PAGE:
PBS Pressed for Prime Time Impeachment Hearing Repeat
Common Cause said it has delivered almost 100,000 petitions to PBS calling for it to re-air the House Intelligence Committee impeachment hearings in prime time on its "flagship all-access public channels," as it did for the Watergate hearings over four decades ago.
That is a reference to the fact that PBS's coverage is re-airing on the WORLD noncom programming service on noncom digital subchannels on 157 PBS stations reaching 64% of U.S. TV households, according to producing station WGBH Boston, although WETA TV Washington did decide to re-air the hearings in prime time (it does not program a WORLD subchannel).
“Every American should have the chance to see the full case against Donald Trump firsthand in prime time in order to make up their own mind about whether their elected Representatives in Congress should impeach the President,” said Michael Copps, former FCC chairman and Common Cause special adviser. “History is unfolding on Capitol Hill while most Americans are at work or school and as the nation’s public broadcaster, PBS should be airing the proceedings during prime time as service to the nation. PBS should ensure that everyone has the opportunity to view the entire process rather than have it delivered to them in soundbites and with partisan spin. The impeachment hearings are too important to the future of our democracy for the nation’s public broadcasters not to air them in prime time.”
Former iconic PBS newsman Bill Moyers and a longtime colleague, Michael Winship, have been calling for PBS and its member stations to air the repeats of the PBS NewsHour coverage on their primary channels so a wider working audience could see the hearings.
"[I]f after working all day you want to sit down in front of your TV set to watch all the testimony for or against President Trump during the prime time hours, you’ll have to go to a digital subchannel called WORLD," they wrote two weeks ago, "which is difficult to find if not impossible to receive in many communities where there is inadequate access to cable, satellite or the internet. We wager most of you have never even heard of it. Or watched the many public affairs programs sent there to die."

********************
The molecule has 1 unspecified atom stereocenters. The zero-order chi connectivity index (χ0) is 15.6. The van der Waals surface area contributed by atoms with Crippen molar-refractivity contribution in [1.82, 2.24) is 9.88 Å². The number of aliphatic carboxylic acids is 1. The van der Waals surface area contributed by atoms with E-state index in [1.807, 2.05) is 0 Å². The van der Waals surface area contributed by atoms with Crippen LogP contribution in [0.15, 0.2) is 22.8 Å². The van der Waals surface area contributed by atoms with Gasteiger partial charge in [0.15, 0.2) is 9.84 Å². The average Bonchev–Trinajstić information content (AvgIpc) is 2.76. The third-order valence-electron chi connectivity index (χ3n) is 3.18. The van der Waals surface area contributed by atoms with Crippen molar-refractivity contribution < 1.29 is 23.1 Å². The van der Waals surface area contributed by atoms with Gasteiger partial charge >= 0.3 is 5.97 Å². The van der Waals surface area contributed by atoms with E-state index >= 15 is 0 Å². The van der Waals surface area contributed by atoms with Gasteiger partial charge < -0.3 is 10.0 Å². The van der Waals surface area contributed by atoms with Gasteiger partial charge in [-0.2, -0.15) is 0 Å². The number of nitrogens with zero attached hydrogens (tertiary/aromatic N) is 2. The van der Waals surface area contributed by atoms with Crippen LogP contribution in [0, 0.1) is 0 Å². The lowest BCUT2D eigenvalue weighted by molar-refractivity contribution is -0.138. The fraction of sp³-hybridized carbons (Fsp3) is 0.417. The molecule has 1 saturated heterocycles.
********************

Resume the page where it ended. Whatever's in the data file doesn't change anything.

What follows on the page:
PBS has pointed out that after the initial airing and in addition to the WORLD re-airings, the PBS NewsHour coverage of the hearings will be available on demand on all PBS digital platforms including pbs.org and the PBS video app, which is available on Apple TV, Roku and smart TVs.
The hearings continued Tuesday (Nov. 19) with testimony from Lieutenant Colonel Alexander Vindman, who was detailed to the White House to, in part, coordinate Ukraine policy, and Jennifer Williams, currently detailed to the Office of the Vice President, responsible for issues related to Europe and Eurasia.
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Contributing editor John Eggerton has been an editor and/or writer on media regulation, legislation and policy for over four decades, including covering the FCC, FTC, Congress, the major media trade associations, and the federal courts. In addition to Multichannel News and Broadcasting + Cable, his work has appeared in Radio World, TV Technology, TV Fax, This Week in Consumer Electronics, Variety and the Encyclopedia Britannica.